For example, text communications with patients must travel to a secure server set up to store and manage sensitive data. This safeguard prevents malicious actors from creating duplicate copies of messages and compromising patient information.

Your communication system must also give you the ability to add and remove access. You must also have the ability to delete data.

If you fail to remain in HIPAA compliance, your organization could face hefty fines. Those fines start at only $100 for oversights. Yet, they can reach more than one million dollars for willful transgressions.

Partnering for Reliable Compliance

If you’re having problems figuring out HIPAA compliance for your VoIP phone system, a premium service provider can help you solve them. First, however, you need to figure out your organization’s needs. For example, VoIP service providers offer a range of enterprise tools, such as:

• B2C text messaging

• Cloud PBX

• Online teleconferencing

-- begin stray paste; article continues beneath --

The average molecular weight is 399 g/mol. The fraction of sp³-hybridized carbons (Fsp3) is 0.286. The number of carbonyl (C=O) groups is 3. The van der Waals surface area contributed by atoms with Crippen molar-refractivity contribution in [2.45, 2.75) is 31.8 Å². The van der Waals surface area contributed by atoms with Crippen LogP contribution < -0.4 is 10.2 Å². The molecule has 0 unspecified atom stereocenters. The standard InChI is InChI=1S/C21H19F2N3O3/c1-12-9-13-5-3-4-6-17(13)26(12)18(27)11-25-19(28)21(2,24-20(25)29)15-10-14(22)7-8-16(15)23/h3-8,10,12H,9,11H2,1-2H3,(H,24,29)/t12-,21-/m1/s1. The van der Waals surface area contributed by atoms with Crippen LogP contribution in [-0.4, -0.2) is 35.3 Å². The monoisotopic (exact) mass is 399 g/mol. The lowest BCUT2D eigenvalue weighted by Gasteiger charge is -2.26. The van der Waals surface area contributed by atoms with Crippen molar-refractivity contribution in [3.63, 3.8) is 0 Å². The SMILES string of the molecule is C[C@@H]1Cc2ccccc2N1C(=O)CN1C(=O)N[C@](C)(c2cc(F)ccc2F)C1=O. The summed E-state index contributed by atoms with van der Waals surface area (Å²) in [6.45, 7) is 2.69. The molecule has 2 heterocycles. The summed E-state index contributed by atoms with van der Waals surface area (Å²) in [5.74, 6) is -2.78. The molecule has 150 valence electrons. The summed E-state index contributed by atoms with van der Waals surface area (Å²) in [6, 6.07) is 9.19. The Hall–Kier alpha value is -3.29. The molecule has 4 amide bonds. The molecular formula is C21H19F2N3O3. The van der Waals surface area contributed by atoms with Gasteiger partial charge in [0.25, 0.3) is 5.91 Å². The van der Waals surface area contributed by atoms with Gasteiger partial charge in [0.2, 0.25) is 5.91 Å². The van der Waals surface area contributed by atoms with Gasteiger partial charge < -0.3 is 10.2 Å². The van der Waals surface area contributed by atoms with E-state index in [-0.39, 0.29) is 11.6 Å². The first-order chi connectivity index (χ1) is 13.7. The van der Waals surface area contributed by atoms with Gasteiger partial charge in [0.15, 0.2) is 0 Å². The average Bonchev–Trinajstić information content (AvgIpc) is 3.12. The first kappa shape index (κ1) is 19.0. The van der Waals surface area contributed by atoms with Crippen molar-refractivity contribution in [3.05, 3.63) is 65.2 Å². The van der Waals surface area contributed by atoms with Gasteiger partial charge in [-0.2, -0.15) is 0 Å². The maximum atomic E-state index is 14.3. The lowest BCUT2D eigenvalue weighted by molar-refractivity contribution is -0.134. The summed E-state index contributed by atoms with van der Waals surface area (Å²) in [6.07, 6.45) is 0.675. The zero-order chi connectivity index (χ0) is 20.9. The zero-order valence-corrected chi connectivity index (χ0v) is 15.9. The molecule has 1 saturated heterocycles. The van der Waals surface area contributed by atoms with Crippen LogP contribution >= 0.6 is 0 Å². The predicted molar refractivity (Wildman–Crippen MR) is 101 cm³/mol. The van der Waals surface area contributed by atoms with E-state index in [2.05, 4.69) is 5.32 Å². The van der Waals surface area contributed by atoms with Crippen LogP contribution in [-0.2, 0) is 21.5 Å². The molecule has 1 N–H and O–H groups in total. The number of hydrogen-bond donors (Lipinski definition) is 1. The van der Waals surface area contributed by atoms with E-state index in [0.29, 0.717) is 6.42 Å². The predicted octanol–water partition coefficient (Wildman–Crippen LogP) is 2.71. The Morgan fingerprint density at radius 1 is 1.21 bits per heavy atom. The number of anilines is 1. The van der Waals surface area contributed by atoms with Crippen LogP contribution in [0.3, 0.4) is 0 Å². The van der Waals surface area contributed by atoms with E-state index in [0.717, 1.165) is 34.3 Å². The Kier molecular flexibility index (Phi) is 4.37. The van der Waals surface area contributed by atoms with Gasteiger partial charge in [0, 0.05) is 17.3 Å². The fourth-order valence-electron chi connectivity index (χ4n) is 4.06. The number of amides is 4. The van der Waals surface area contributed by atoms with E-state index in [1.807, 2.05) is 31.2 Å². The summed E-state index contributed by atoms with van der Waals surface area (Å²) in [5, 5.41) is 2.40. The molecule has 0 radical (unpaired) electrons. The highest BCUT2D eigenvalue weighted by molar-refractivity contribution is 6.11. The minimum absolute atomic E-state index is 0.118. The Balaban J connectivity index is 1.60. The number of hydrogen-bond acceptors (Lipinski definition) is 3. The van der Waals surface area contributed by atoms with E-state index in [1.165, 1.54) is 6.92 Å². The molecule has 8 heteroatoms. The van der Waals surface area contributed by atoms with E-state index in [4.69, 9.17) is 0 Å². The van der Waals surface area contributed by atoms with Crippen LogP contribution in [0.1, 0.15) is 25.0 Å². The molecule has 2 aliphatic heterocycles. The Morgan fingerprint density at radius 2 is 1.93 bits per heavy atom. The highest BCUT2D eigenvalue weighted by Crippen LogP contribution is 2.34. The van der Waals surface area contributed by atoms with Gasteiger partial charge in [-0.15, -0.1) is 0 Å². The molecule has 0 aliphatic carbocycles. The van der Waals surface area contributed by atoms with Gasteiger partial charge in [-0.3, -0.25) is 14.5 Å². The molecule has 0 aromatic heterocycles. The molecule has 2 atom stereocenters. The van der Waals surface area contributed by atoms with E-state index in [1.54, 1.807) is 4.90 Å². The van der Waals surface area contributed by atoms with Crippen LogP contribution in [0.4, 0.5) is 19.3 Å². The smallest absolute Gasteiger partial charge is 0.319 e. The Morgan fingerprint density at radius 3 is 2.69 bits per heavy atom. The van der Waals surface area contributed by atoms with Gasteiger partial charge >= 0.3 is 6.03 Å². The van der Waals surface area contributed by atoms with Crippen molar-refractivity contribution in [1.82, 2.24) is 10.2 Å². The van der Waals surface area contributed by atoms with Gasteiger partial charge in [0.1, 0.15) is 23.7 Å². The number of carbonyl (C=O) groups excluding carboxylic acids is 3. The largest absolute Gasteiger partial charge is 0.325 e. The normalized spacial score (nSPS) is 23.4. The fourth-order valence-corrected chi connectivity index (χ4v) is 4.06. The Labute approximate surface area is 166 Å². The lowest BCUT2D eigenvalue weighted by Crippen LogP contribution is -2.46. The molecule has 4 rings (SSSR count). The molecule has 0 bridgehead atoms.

• Online video conferencing

• Team SMS

• VoIP Calling

More importantly, however, these services must provide encryption. High-level encryption is a top benefit of HIPAA compliant VoIP services.

Don’t Take Risks! Make Sure Your Organization Is Compliant

Texting can help you bridge the communications gap with your patients. However, you must ensure HIPAA compliance with internal training.

You must establish HIPAA encryption policy. You must also establish appropriate procedures and make sure that employees know those measures. By taking these steps, you can ensure HIPAA compliance for text communication.

iPlum can help you take your organization to the next level in doctor-patient communication. We can provide you with exceptional HIPAA compliant texting, calls, voicemail, and interactive voice response menus.

Contact us today to learn more about HIPAA and encryption as well as the latest generation in compliant communications.